On Consuming the Right Amount of Technology, and Beer
Two things that can add to a ride, or take away from it
Iwas shocked. Just shocked when I had read what Andrew Randell and Steve Neal had written. Were they contradicting themselves? In Randell and Neal’s article in this issue (‘How to Stay Fresh All Summer,’ p.37), they write, “Put aside your head unit and just enjoy riding. Don’t worry about heart rate, power numbers or Strava. These can often be detrimental to your enjoyment of a beautiful summer’s day.” It’s great advice, sure. But these guys, just two issues ago, had written about the importance of collecting data, as much data as possible, to help you improve your fitness. So, were they changing their minds about getting b.p.m., r.p.m. and watts? No, of course not. I’m sure both Randell and Neal would say grab those numbers if you can. But if those numbers are hindering your enjoyment, well then leave out the data collection for a bit. More important than getting ride data is just riding. That might seem a bit obvious, but sometimes a ride can seem…cluttered.
I definitely take “tech breaks,” which may sound a bit blasphemous coming from someone who tests so much gear. I’d say, however, that those breaks are no different than the time you might take away from your bike, to rest and recharge, so you can then get back on with renewed enthusiasm. A lot of the tech I spent time with for this issue has features that can make it less obtrusive. For example, before your ride, you can set the Shimano sport camera (p.82) so that it starts recording only when your power meter reads a certain amount of wattage. The camera will film when you drop watt bombs because it will trigger when you launch. You can focus on riding. Afterwards, you can fuss with the video. Even features that are much more humble can make for a less cluttered ride when you use them well. With the Garmin Edge 820, the judicious use of its battery save mode can keep its screen off for most of your ride. You’ll record all the data you want and get navigation instructions when you need them. Otherwise, you can keep your eyes on the surrounding countryside. You can strike the right balance.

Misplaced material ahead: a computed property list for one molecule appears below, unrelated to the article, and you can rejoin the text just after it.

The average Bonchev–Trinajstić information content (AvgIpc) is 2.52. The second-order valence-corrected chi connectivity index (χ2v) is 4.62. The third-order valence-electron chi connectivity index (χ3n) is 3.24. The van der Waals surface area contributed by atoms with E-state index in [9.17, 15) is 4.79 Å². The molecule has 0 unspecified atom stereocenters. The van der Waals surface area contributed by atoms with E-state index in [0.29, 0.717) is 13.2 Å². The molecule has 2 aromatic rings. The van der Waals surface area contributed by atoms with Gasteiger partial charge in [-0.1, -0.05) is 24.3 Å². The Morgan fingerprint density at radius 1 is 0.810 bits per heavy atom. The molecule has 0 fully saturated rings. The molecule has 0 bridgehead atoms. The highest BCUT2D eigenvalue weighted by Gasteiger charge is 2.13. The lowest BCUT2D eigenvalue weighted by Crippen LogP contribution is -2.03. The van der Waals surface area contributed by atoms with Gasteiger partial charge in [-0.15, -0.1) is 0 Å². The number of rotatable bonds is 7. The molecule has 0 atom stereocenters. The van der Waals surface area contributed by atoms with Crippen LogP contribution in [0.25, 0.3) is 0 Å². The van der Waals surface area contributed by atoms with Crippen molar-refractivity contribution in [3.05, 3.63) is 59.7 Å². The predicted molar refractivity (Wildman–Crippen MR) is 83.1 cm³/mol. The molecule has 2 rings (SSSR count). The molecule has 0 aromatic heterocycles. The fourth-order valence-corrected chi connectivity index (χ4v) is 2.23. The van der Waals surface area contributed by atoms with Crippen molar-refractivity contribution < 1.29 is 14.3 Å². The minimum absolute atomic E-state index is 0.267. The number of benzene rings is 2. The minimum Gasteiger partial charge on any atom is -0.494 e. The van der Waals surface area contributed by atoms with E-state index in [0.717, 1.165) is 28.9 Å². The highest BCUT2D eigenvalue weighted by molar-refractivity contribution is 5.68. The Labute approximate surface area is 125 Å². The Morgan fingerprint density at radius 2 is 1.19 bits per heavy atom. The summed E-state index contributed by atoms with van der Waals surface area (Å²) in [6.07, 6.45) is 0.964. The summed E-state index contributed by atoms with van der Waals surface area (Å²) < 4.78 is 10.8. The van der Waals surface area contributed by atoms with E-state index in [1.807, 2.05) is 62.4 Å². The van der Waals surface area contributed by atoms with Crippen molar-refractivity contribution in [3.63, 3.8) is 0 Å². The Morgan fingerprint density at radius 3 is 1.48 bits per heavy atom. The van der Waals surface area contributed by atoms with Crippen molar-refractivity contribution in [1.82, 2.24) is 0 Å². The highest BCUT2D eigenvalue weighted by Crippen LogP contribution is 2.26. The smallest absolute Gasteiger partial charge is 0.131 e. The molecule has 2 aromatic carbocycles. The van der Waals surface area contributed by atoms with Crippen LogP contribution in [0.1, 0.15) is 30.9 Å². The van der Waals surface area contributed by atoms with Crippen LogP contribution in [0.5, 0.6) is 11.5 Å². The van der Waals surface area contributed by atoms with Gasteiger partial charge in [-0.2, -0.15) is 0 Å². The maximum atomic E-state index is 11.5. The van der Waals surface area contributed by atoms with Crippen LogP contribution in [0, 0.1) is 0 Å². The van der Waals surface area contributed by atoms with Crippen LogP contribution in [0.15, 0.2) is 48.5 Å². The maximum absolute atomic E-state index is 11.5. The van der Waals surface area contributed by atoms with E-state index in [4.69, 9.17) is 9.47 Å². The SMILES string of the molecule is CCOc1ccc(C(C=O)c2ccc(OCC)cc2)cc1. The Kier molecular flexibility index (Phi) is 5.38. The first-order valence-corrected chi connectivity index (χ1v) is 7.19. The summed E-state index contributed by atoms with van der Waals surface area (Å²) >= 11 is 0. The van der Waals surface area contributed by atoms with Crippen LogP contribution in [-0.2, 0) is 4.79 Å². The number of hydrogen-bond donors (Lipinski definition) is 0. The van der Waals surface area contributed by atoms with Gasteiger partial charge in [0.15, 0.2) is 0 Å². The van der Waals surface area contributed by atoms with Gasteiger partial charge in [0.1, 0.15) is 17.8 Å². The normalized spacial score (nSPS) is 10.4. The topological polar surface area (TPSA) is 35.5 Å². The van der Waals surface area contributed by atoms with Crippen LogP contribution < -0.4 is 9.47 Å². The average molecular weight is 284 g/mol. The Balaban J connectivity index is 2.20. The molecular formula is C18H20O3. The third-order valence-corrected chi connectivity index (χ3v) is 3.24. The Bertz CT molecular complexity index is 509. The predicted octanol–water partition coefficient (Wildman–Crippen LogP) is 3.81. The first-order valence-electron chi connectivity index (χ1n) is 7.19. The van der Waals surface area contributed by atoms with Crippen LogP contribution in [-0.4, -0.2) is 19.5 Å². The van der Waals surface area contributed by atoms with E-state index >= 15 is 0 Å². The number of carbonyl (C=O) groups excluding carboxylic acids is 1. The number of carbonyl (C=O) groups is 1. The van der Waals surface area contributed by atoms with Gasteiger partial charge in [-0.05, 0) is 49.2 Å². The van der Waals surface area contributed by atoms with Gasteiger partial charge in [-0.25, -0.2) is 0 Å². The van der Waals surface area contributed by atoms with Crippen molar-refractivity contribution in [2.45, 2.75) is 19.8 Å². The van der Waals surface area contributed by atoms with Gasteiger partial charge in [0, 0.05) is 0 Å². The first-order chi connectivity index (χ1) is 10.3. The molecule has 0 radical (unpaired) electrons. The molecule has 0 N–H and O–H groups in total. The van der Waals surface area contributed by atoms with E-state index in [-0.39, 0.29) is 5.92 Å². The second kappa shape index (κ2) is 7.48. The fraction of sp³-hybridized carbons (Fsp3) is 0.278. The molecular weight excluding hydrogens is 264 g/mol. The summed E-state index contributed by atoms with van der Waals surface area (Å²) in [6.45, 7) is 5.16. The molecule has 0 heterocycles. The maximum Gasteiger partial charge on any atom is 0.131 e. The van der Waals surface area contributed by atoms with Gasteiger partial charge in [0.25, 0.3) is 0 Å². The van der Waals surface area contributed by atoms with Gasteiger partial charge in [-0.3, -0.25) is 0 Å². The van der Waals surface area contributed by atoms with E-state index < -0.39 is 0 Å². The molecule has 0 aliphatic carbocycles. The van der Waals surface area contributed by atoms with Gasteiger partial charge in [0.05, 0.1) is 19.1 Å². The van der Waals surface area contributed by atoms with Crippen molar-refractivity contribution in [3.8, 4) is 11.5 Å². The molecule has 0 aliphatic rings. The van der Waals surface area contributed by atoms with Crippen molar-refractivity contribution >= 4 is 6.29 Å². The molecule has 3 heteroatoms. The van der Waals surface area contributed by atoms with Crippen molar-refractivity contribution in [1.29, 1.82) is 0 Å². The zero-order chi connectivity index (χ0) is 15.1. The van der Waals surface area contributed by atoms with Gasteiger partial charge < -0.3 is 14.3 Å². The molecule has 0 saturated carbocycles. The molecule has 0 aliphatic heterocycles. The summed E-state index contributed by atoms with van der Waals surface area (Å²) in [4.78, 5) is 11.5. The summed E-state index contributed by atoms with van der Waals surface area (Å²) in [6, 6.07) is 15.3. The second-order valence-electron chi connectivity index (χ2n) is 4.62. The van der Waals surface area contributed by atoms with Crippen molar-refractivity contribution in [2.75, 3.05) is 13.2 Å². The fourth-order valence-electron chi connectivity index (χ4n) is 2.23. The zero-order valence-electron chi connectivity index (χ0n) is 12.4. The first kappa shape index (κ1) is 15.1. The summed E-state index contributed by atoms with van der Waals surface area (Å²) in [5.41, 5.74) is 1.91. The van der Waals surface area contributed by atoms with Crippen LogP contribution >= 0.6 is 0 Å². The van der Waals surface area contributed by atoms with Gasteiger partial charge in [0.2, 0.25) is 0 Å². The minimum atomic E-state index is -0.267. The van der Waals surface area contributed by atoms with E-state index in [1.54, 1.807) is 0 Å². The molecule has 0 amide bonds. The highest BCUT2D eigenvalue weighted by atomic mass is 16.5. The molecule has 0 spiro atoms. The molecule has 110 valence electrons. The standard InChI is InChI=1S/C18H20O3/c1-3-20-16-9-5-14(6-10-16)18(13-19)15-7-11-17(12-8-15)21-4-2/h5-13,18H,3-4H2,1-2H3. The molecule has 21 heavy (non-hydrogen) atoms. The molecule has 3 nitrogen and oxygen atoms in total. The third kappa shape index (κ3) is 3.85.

In this issue’s look at beer and bikes (p.40), there’s another balancing act that comes up. Writer Cheryl Madliger speaks with Nanci Guest, a dietician who studies the connections between nutrition and genes. I wasn’t surprised when Guest said that if you don’t drink alcohol, don’t start. If you are serious about performance, then the best thing to do is to avoid beer, wine and cocktails. But, even Guest admits, there’s more to the post-ride beer than calories, carbs and alcohol. There’s the social aspect of grabbing a drink, which is beneficial. Beer, like tech, is best consumed in appropriate amounts at the appropriate times.
I’ll drink – occasionally – to that.
The most decorated DH rider in history, Greg Minnaar, enjoys a cold one after finals in Mont-sainte-anne